Title: Doomsday Book
Author: Connie Willis
Published: December 1993
Genre: Science Fiction, Time Travel
Source: Own copy
My Rating: 6/10
It’s 2024, and in Oxford time travel is an academic pursuit, allowing historians to travel to the periods they study. It’s a perilous undertaking. Travellers can only return to the present at a specific place (“the drop”) and time, or they may be permanently stuck in the past. The further back they travel, the more ‘off-schedule’ they are likely to be, arriving hours, days or weeks away from the intended time. To add to that are the inherent dangers of the period – diseases, violent crimes, political and religious conflicts, etc. – and there’s no way of contacting the time traveller while they’re away.
Kivrin is a young historian taking an unprecedented trip to 1320, but Gilchrist, the over-eager Acting Head of the History Department, has waived all the normal tests performed before a trip in his haste to secure a little academic glory before the Head of Department returns. Professor James Dunworthy, one of Kivrin’s instructors, was concerned about her safety from the moment she announced her decision to go two years ago, but he’s powerless to do anything but watch as Gilchrist sends her into the 1300s, “a century which had scrofula, and the plague and burned Joan of Arc at the stake”. As Dunworthy fears, something does go horribly wrong, but no one knows what because soon after Kivrin leaves the technician in charge of the drop collapses in a deadly fever; the first case in an epidemic that sweeps through 21st century Oxford. The narrative alternates between Kivrin and Dunworthy as each tries to deal with the dilemmas they find themselves in.
Doomsday Book is one of those novels I’ve come to feel is practically required reading for those who enjoy and/or study speculative ficton. Connie Willis is an award-winning author in the field, and Doomsday Book alone claimed the Hugo, Nebula, Locus and Arthur C. Clarke awards. I’ve also often seen it cited as an excellent example of ‘literary’ sci fi, and a good intro to sci fi in general, especially for those who look down on the genre.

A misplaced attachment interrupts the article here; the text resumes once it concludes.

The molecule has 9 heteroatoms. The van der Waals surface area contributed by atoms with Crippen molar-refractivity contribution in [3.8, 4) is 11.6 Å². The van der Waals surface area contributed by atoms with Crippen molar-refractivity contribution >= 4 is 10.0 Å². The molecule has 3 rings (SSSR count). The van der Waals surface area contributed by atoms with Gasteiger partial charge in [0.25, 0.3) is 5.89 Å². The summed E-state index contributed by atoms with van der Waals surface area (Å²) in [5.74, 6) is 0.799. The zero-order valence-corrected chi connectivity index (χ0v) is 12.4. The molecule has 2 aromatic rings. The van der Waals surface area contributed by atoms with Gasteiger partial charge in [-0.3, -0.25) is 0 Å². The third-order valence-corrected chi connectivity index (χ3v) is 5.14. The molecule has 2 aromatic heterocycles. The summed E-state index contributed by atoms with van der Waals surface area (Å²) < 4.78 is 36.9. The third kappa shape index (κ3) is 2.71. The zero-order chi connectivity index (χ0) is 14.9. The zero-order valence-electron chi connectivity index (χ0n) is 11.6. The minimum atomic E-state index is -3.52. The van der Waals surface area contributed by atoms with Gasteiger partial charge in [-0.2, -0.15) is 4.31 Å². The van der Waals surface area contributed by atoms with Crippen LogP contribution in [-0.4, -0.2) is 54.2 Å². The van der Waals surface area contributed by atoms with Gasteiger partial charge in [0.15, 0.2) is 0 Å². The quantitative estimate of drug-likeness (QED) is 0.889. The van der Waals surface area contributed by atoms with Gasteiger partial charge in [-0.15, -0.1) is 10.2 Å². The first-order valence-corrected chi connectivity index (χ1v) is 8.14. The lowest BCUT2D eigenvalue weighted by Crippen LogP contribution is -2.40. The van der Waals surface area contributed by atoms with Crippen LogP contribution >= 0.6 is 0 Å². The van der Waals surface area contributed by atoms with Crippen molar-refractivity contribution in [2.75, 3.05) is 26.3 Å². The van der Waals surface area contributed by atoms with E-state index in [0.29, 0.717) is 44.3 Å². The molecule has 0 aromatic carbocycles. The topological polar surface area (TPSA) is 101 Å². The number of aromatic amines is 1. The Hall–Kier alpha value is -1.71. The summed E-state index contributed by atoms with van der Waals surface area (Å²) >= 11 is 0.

With a reputation like that behind it, much of the book disappointed me. Willis’s vision of the future is dull. The only major changes besides the time travel technology are a few unimpressive gadgets like books with holos, a jacket that zips itself up, and laser candles. They don’t even have cellphones, just landlines with video – an important detail because much of the plot involves people making many frantic phone calls, trying desperately to get in touch with someone and mostly failing. Dunworthy is worried sick about Kivrin, but with the epidemic, he can’t find anyone willing or able to help him find out what went wrong. Everyone is trying to find the source of the virus that caused the epidemic. I guessed it pretty early on, but that characters take ages to figure it out, and whenever someone seems to be on the right track they get distracted quickly and easily. It’s infuriating.
Meanwhile, in the 1300s, Kivrin also has a problem that could be solved with a simple gadget. She too collapsed with a fever only minutes after arriving in the 14th century, and she can’t remember where the drop is. If she can’t find it, she can’t go home, so the first half of her story is mostly concerned with her attempt to talk to the man who rescued her so she can ask him to take her back to where she was found.